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Parini: The Value Of Teachers

02/24/11 7:55AM By Jay Parini
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(HOST) Commentator Jay Parini has been watching the contest between Governor Scott Walker and the teachers of Wisconsin, and thinking about how we value our teachers in Vermont.

(PARINI) The trouble in Wisconsin, where teachers are furious about the governor's efforts to restrict their ability to negotiate the terms of their contracts, will certainly spread, even to Vermont

In fact we've recently seen antipathy toward the teaching profession in our own backyards, with teachers here and there subjected to hostility from their school board as well as members of the community.

I know quite a few teachers - my oldest son is an elementary school music teacher - and I've rarely seen such a group of devoted professionals.  I've had three kids go through the school system in Vermont - the last one is currently in high school in Middlebury.  Again, I've been consistently impressed by the dedication of teachers at all levels, from elementary grades through middle school and high school.

For almost a decade now teachers have been subjected to attacks by the federal government.  President Bush, famously, put in place the "No Child Left Behind" Act in 2002.  That law was driven by the notion that firm standards must be in place, and that teachers should be measured by the success of their students on these standardized tests.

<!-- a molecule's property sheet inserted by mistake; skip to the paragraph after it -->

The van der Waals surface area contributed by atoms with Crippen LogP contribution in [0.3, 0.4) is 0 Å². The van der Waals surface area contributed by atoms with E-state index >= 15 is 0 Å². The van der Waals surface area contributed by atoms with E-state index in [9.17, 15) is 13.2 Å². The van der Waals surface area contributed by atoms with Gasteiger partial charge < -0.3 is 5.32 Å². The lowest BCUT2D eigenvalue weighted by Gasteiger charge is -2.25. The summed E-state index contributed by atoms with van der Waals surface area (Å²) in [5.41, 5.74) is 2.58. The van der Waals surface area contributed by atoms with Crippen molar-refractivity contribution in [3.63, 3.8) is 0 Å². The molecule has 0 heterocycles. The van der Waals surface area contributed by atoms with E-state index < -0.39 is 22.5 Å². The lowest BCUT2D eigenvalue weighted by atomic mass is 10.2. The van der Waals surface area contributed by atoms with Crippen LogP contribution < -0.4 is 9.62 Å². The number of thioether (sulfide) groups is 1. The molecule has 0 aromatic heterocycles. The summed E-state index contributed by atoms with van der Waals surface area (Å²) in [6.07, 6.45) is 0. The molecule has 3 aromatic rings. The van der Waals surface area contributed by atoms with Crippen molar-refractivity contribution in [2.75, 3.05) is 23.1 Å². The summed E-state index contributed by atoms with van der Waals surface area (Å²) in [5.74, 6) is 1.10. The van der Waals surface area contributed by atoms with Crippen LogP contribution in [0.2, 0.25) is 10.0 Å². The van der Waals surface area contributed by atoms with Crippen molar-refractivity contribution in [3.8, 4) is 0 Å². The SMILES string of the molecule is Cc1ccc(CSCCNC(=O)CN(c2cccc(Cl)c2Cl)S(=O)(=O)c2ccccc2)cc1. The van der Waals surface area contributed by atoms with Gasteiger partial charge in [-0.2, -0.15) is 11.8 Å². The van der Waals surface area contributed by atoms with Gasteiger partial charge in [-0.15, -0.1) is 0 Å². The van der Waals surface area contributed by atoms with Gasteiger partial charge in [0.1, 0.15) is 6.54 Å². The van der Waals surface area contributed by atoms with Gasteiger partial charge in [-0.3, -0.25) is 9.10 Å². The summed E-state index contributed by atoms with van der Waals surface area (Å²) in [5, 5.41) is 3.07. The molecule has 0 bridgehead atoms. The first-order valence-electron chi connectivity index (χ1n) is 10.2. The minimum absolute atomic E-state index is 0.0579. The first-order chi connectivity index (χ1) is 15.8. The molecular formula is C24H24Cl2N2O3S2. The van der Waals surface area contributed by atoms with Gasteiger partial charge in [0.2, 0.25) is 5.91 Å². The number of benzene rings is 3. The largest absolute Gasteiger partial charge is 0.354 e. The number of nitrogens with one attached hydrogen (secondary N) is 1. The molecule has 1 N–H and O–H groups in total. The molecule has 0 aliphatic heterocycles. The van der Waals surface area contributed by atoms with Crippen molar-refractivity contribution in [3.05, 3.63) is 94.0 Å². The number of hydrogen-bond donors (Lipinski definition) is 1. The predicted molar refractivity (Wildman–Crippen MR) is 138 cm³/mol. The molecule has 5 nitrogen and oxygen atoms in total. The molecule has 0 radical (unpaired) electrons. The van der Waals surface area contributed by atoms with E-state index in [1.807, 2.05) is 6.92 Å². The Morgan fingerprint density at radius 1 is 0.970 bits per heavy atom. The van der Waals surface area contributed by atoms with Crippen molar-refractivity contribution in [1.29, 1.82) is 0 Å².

This sounds pretty good, doesn't it?  But the devil lies in the details, as it always does.  This act encouraged teachers - the less good ones, I suspect - to "teach to the test" - thus focusing on a tiny subset of skills that might be on the test rather than trying to grow a broad understanding of the subject.

"No Child Left Behind" also didn't leave much room for those who might not be good students.  I often think of that line by Garrison Keillor, when he talks about Lake Woebegone - where all of the students are above average.   Students vary, and one must expect a large number to fall below average.  That's just statistics.  And teachers can't be blamed for average, or below average, students.  That's just too easy.

It's important to say bluntly that teachers are a precious resource.  They need encouragement, community support, and - most of all - respect.  And respect involves a sense of trust.  We trust these professionals with the emotional and intellectual lives of our children, and - overwhelmingly - they have earned this trust.

President Obama has noticed the flaws in No Child Left Behind, and made some effort to improve the existing system.  But there is still a punitive aura that hangs around these discussions.  Each student is an individual, with individual needs, a pattern of growth that is not tied in any fixed way to national standards.

What we require - in Vermont, as everywhere - is a community that values education and understands that it's a lifelong process.  Education begins at home, and it demands of us more love than skepticism and derision.  The ultimate goal for a student is not to score high on some national test but to come to terms with the world - its way and means - with deep respect for its complexity, with a belief in learning as a process that continues through life.
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